3.4 Lift & Learn: Method summary
The Lift & Learn method is summarized in Algorithm 1. The first step is to identify an appropriate lifting transformation as described in Section 3.1. The available full model in the original non-lifted variables is then used to obtain lifted reduced state data as described in Section 3.2. The operator inference framework in Section 3.3 is then employed to learn a quadratic reduced model. Note that although this paper has primarily considered the case where the governing physics are described by nonlinear PDEs, the approach applies equally to systems where the governing equations are high-dimensional nonlinear ODEs.
4 Finite difference analysis
This section presents analysis of the Lift & Learn method in the setting where the full model arises from a consistent finite difference discretization of the original nonlinear PDE. Section 4.1 presents the setting of our analysis and Section 4.2 proves an upper bound on the residual of the Lift & Learn minimization.
4.1 Consistent finite difference models
We now provide a local error analysis for the setting where eq. 4 arises from a consistent finite-difference discretization of the state. Let denote the vector of original state values at the grid points :
Note that differs from in that is the exact continuous (strong) solution of the original PDE (eq. 1) evaluated at the grid points, and is the semi-discrete solution of the spatially discrete set of ODEs (eq. 4). If eq. 4 is a consistent order- discretization of eq. 1, then for any given there exists a constant such that
for and , where is defined as in eq. 3 and denotes the -th entry of the vector-valued nonlinear function , which corresponds to the time derivative of .
Now, let denote the discretization of the exact continuous lifted state on the same spatial grid:
is a consistent order- discretization of eq. 14 if for any given there exists a constant such that, for all ,
for and , where and denote the -th rows of and , respectively, which correspond to the time derivative of the -th lifted state at the -th spatial node.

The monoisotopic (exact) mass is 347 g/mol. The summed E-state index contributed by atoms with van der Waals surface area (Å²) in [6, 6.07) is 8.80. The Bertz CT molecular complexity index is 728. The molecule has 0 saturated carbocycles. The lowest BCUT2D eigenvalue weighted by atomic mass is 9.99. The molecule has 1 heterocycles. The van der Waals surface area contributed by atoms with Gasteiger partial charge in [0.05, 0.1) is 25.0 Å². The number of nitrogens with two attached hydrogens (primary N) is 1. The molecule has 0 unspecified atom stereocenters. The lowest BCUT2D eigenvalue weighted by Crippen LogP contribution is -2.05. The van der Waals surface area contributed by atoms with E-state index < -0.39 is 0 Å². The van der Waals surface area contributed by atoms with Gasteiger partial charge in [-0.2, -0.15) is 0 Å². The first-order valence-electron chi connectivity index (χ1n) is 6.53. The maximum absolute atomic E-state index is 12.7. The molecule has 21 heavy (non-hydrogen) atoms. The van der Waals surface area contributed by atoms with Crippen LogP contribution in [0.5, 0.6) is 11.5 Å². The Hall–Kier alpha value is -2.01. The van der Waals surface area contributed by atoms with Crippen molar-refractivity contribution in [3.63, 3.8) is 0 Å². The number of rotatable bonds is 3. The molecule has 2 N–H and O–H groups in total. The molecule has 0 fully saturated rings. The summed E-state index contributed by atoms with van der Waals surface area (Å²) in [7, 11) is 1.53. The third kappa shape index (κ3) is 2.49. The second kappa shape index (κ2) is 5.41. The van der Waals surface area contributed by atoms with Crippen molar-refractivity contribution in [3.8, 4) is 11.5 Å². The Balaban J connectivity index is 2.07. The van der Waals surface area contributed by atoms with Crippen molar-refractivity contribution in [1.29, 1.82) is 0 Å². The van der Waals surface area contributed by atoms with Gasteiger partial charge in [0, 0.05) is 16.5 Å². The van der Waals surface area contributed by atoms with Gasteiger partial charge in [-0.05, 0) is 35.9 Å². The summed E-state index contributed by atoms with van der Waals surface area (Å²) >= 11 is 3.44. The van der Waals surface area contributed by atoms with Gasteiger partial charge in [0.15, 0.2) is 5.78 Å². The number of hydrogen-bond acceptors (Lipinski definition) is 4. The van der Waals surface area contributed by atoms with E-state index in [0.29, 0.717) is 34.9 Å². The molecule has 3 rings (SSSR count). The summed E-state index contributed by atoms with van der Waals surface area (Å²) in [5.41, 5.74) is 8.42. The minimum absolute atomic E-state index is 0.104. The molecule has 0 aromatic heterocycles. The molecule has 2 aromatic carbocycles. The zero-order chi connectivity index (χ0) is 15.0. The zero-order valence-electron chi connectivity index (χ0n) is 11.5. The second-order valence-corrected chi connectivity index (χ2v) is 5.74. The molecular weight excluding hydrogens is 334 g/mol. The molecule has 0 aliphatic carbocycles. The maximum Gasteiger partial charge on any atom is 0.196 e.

We note that in Lift & Learn, we assume that the discretized nonlinear model (eq. 4) is available, and that it is stable. In contrast, for the lifted system, we assume only that the discrete operators and for a consistent discretization exist — they are used for analysis only, and availability is not required.
4.2 Theoretical results
We now prove that the minimum achieved by the Lift & Learn model in eq. 28 is bounded above by the objective value achieved by the intrusive lifted reduced model. This demonstrates two advantages of our method:
our non-intrusively obtained model is able to model the data at least as well as an intrusive reduced model, and
unlike many other learning methods, the quadratic form of the model we learn respects the model physics, enabling us to put an upper bound on the residual of the Lift & Learn model on the training data.
We begin with a consistency result.
Because is defined by applying node-wise, the -th row of contains partial derivatives of the -th lifted state at the -th spatial node with respect to . This corresponds to the -th row of evaluated at -th spatial node. That is, for all ,
for all , . Then, for all ,
Since is has bounded derivative, is bounded. Then, because is consistent, we have, for all ,
By definition, the lifted dynamics are exact for , so for all , and ,
for all , , and . Since there are discrete lifted states, we have for all the following bound (up to a constant):
Lemma 1 holds for any state for which the quadratic lifted dynamics of the corresponding are exactly equivalent to the non-lifted dynamics (eq. 43). Let be a collection of snapshots of these exact lifted states and suppose that is an -dimensional POD basis for the . We now prove an analogous bound for the projected snapshots :
Assume is also Lipschitz and define . Then, there exist constants , , and such that for all
where is the identity matrix of dimension .
We begin by breaking the left side of eq. 46 into the following terms using the triangle inequality
The middle term can be bounded by Lemma 1. For the first term, define . Note that since is polynomial, it is Lipschitz over the finite set of snapshots, so there exists a constant such that
For the third term on the right side of eq. 47, since and are Lipschitz, the function is also Lipschitz over the finite set of snapshots. Then, for some constant ,
This result lets us upper-bound the residual of the Lift & Learn minimization (eq. 28).
Let be the singular values of the snapshot data matrix . Then, the residual of the Lift & Learn operator inference is bounded as follows:
Apply Lemma 2 to each projected state snapshot :
Then, for each snapshot,
since because its columns are orthonormal vectors. Since the snapshots in the Lift & Learn data are used to compute the POD basis,
for all snapshots . Thus, taking the mean of the square over all snapshots,
The least-squares residual is a measure of the mismatch between the postulated quadratic model form and the true dynamics of the system. Theorem 1 shows that this mismatch has an upper bound dependent on two factors: the truncation error of the full model and the projection error of the POD basis.